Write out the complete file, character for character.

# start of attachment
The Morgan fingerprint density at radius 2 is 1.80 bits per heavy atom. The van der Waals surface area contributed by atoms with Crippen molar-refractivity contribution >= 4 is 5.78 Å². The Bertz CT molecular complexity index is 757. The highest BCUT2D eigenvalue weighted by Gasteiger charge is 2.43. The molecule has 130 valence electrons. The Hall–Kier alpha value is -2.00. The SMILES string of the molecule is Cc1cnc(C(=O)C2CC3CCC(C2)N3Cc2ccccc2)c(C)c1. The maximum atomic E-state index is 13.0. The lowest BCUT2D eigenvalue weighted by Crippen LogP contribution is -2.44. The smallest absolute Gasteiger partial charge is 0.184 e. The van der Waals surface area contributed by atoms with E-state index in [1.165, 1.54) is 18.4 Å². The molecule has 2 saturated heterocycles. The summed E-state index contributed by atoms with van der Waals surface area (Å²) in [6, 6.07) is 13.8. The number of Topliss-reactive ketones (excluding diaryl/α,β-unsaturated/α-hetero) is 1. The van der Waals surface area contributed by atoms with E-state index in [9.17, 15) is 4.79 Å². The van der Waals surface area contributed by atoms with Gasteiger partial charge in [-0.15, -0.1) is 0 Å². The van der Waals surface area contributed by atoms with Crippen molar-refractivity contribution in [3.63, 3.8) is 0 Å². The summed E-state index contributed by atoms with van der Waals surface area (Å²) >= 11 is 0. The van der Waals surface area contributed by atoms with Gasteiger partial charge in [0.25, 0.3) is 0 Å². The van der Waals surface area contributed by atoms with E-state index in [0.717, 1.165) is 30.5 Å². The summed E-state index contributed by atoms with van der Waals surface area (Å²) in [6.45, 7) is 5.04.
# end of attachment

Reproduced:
The Morgan fingerprint density at radius 2 is 1.80 bits per heavy atom. The van der Waals surface area contributed by atoms with Crippen molar-refractivity contribution >= 4 is 5.78 Å². The Bertz CT molecular complexity index is 757. The highest BCUT2D eigenvalue weighted by Gasteiger charge is 2.43. The molecule has 130 valence electrons. The Hall–Kier alpha value is -2.00. The SMILES string of the molecule is Cc1cnc(C(=O)C2CC3CCC(C2)N3Cc2ccccc2)c(C)c1. The maximum atomic E-state index is 13.0. The lowest BCUT2D eigenvalue weighted by Crippen LogP contribution is -2.44. The smallest absolute Gasteiger partial charge is 0.184 e. The van der Waals surface area contributed by atoms with E-state index in [1.165, 1.54) is 18.4 Å². The molecule has 2 saturated heterocycles. The summed E-state index contributed by atoms with van der Waals surface area (Å²) in [6, 6.07) is 13.8. The number of Topliss-reactive ketones (excluding diaryl/α,β-unsaturated/α-hetero) is 1. The van der Waals surface area contributed by atoms with E-state index in [9.17, 15) is 4.79 Å². The van der Waals surface area contributed by atoms with Gasteiger partial charge in [-0.15, -0.1) is 0 Å². The van der Waals surface area contributed by atoms with Crippen molar-refractivity contribution in [3.63, 3.8) is 0 Å². The summed E-state index contributed by atoms with van der Waals surface area (Å²) >= 11 is 0. The van der Waals surface area contributed by atoms with Gasteiger partial charge in [0.25, 0.3) is 0 Å². The van der Waals surface area contributed by atoms with E-state index in [0.717, 1.165) is 30.5 Å². The summed E-state index contributed by atoms with van der Waals surface area (Å²) in [6.45, 7) is 5.04.